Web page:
The purpose of this lesson is to complicate students’ understanding of Seattle’s Black Panther Party (BPP) through exploring the duality of the organization. Students will engage in an examination of the context in which the party was created; this lesson will emphasize the feelings of colonization and the BPP’s attempt to empower the African-American community through both militant action and “survival programs.”
We have chosen to use the term “colonization” for several reasons. Firstly, it is the language of the BPP, both at the Seattle and at the national level. Secondly, students can draw parallels (just as the BPP did) between the American Revolution and the Black Power movement. By reading the text of the BPP’s “10 Point Program,” which deliberately uses the text from the Declaration of Independence, students will begin to understand that many African Americans in Seattle and the U.S. felt that the promises of the Revolution had not been fulfilled for them. A non-violent parallel is Martin Luther King’s “I have a Dream” speech in which he refers to “a promissory note” written by the authors of the Declaration of Independence and the Constitution, and “defaulted...in so far as...citizens of color are concerned.”
We have deliberately chosen not to engage students in discussions judging or justifying the actions of the Black Panthers. Though there is some analysis suggested for enhancement, we feel our materials are best suited to helping students understand the “whys” of the Black Panther Party in Seattle. The “gems” of our collection are the oral histories from the members of the BPP; through this focus on reactions to racism and the struggle for empowerment, we can use them to their fullest potential and truly start to get inside the minds of the Black Panther members.
We understand that teaching about the BPP in schools could potentially be difficult; asking students to examine the motives and reasoning of the Panthers gives room for teachers and students to ask meaningful questions and discuss them in a safe and supportive environment.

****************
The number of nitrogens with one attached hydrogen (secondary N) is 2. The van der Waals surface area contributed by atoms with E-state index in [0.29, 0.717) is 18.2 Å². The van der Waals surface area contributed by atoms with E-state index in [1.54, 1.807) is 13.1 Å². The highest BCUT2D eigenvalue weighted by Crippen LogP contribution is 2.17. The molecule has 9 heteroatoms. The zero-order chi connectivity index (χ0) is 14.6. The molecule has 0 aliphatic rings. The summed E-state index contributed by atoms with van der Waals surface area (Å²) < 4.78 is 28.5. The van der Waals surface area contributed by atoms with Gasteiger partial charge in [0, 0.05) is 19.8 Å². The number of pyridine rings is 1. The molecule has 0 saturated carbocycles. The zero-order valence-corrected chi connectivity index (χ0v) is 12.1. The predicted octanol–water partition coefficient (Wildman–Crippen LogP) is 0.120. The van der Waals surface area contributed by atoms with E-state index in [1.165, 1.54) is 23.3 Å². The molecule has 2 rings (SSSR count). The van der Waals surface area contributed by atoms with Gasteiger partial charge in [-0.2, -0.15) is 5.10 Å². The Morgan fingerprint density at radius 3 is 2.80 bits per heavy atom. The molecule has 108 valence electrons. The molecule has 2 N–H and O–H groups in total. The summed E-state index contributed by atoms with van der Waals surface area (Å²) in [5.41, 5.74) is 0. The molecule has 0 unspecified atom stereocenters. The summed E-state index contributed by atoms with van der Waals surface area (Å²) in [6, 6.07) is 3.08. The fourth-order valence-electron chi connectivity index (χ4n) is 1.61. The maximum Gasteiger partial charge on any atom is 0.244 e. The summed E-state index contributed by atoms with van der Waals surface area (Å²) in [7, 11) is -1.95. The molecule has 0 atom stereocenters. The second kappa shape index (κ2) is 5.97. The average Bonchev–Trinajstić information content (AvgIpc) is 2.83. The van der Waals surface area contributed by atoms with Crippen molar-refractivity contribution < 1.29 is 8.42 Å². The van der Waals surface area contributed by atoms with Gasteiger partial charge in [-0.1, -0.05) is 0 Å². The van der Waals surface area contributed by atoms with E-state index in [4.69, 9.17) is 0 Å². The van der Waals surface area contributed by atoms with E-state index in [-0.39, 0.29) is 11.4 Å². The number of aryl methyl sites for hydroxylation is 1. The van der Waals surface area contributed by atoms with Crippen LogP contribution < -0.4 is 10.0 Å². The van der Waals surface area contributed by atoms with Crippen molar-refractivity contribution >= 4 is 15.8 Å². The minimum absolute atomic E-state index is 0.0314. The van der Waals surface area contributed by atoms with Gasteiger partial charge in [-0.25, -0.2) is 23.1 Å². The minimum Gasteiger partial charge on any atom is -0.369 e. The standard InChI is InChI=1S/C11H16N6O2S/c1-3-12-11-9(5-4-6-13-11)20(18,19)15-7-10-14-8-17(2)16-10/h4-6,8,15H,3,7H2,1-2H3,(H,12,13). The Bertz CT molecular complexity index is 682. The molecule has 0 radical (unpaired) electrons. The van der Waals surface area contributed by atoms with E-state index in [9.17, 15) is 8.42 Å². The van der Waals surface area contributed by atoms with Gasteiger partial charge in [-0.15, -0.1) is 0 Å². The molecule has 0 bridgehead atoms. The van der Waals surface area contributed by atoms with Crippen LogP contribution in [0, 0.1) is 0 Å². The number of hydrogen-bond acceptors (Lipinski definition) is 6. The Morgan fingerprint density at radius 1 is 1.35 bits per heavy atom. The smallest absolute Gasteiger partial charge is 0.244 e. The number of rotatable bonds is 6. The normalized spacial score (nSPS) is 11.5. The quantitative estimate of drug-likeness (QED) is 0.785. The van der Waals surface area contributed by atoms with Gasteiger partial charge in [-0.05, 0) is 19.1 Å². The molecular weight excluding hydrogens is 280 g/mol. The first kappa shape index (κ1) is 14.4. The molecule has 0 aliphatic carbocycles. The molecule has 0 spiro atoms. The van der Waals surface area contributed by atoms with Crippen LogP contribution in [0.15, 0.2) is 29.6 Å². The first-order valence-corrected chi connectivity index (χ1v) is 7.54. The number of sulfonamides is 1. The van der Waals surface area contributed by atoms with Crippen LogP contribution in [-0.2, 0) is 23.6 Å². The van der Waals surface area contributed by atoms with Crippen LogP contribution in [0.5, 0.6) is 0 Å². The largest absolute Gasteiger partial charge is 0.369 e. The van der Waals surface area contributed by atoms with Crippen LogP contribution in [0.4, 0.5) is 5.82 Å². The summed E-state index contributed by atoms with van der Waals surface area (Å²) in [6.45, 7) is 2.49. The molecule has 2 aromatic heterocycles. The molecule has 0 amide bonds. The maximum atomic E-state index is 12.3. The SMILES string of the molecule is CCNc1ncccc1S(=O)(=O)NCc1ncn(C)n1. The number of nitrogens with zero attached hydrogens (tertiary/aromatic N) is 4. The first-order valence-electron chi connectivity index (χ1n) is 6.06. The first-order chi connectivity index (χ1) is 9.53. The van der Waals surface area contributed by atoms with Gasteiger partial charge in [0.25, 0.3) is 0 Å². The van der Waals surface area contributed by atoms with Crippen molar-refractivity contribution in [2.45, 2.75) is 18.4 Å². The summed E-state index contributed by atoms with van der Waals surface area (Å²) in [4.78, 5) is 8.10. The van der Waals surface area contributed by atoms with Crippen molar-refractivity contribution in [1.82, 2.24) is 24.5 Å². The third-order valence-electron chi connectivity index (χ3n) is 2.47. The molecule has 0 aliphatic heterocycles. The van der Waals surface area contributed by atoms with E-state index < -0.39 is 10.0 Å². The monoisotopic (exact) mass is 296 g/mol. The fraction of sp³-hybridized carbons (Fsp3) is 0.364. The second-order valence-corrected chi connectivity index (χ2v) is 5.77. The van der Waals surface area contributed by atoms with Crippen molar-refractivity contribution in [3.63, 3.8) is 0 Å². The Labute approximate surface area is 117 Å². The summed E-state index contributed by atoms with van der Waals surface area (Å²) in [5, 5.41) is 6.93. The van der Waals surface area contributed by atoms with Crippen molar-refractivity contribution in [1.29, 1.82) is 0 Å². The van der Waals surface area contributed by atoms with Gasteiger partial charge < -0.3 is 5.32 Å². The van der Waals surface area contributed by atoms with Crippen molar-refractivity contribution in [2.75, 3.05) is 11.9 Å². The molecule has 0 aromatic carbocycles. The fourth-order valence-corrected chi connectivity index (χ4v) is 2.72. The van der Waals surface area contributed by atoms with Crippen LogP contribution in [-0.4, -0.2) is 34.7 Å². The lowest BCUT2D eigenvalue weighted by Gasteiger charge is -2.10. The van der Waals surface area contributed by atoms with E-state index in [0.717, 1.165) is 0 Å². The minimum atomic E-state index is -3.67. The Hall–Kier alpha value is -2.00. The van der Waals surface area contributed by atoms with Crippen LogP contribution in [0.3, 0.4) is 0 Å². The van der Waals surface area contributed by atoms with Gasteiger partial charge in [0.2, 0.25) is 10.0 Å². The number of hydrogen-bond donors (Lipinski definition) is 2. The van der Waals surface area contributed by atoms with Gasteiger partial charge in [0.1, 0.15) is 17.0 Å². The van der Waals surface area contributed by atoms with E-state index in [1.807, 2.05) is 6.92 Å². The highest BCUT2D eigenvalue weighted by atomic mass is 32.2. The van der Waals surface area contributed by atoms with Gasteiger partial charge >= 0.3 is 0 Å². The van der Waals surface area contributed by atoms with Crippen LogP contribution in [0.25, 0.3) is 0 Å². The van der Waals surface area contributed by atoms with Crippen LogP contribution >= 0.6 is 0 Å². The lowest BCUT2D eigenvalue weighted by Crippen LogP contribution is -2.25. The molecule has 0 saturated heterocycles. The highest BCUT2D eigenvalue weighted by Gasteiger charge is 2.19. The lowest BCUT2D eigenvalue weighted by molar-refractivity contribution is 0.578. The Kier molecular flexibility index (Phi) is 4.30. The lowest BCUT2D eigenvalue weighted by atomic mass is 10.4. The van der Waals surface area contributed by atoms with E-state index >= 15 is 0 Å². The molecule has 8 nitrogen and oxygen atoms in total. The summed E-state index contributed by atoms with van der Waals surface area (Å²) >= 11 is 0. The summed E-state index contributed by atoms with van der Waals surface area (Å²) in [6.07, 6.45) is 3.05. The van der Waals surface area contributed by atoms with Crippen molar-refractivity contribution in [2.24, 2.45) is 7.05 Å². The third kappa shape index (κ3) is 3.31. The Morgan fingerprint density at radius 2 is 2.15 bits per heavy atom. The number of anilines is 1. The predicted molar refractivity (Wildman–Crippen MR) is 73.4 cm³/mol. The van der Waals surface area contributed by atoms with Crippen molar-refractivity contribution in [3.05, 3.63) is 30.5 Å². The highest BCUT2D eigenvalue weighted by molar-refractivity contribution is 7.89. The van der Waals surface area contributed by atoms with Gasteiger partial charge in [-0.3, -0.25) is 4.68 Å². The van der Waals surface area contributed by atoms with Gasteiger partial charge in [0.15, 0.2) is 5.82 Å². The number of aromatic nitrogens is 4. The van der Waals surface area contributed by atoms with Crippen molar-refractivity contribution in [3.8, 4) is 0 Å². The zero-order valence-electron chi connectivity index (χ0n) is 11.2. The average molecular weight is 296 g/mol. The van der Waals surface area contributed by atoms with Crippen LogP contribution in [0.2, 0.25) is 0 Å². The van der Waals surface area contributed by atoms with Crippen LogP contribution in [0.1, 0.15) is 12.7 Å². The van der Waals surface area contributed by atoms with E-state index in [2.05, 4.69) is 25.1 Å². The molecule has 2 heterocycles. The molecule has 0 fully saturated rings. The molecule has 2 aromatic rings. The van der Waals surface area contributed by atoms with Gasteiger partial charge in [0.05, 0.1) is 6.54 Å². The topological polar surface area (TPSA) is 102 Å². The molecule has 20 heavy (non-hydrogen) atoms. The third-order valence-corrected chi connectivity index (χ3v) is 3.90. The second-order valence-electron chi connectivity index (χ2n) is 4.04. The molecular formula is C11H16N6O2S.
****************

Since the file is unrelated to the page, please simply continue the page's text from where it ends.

For additional background information on the party, see “The Black Panther Party in Seattle” by Kurt Schaefer, found on the teacher’s page of the SCRLH website,. Further information about the conflicts between Seattle Police and the African-American community can be found in Jennifer Taylor’s “1965 Freedom Patrols & the Origins of Seattle's Police Accountability Movement,” also linked to on the teacher’s page.
A note on language:
Most of the language used in this lesson plan is hitched to the language the BPP members use in the oral histories.
Racist AmeriKKKa or Fascist America was used by the Panthers to describe a unified, separate, and more enfranchised sector of America than the communities of color in which the BPP was formed.
Colonization refers to the feeling among Seattle’s communities of color that the US government neither represented them nor were concerned with their best interest; the Seattle Police came to represent the colonizers.
Self-Defense” refers to feelings within communities of color that they were a colonized people within the United States and that they needed to defend themselves against “Racist AmeriKKKa” in order to survive.
Empowerment refers to the desire of African-Americans to gain power within the existing political structure. Despite using similar language as the Declaration of Independence, the BPP did not seriously consider separating from the United States the way American Revolutionaries did; rather, they wanted the government to fulfill promises made in the Declaration of Independence and extended to citizens regardless of their race in the 14th Amendment.
All of these terms and claims are highly contestable, both at the time of the party’s activities and today. The Black Panther Party used these terms to explain their beliefs and actions. Our strategy is to present the BPP using their own words. Hopefully teachers will see this as an opportunity to engage students in discussions over people’s perceptions and what motivates them to act.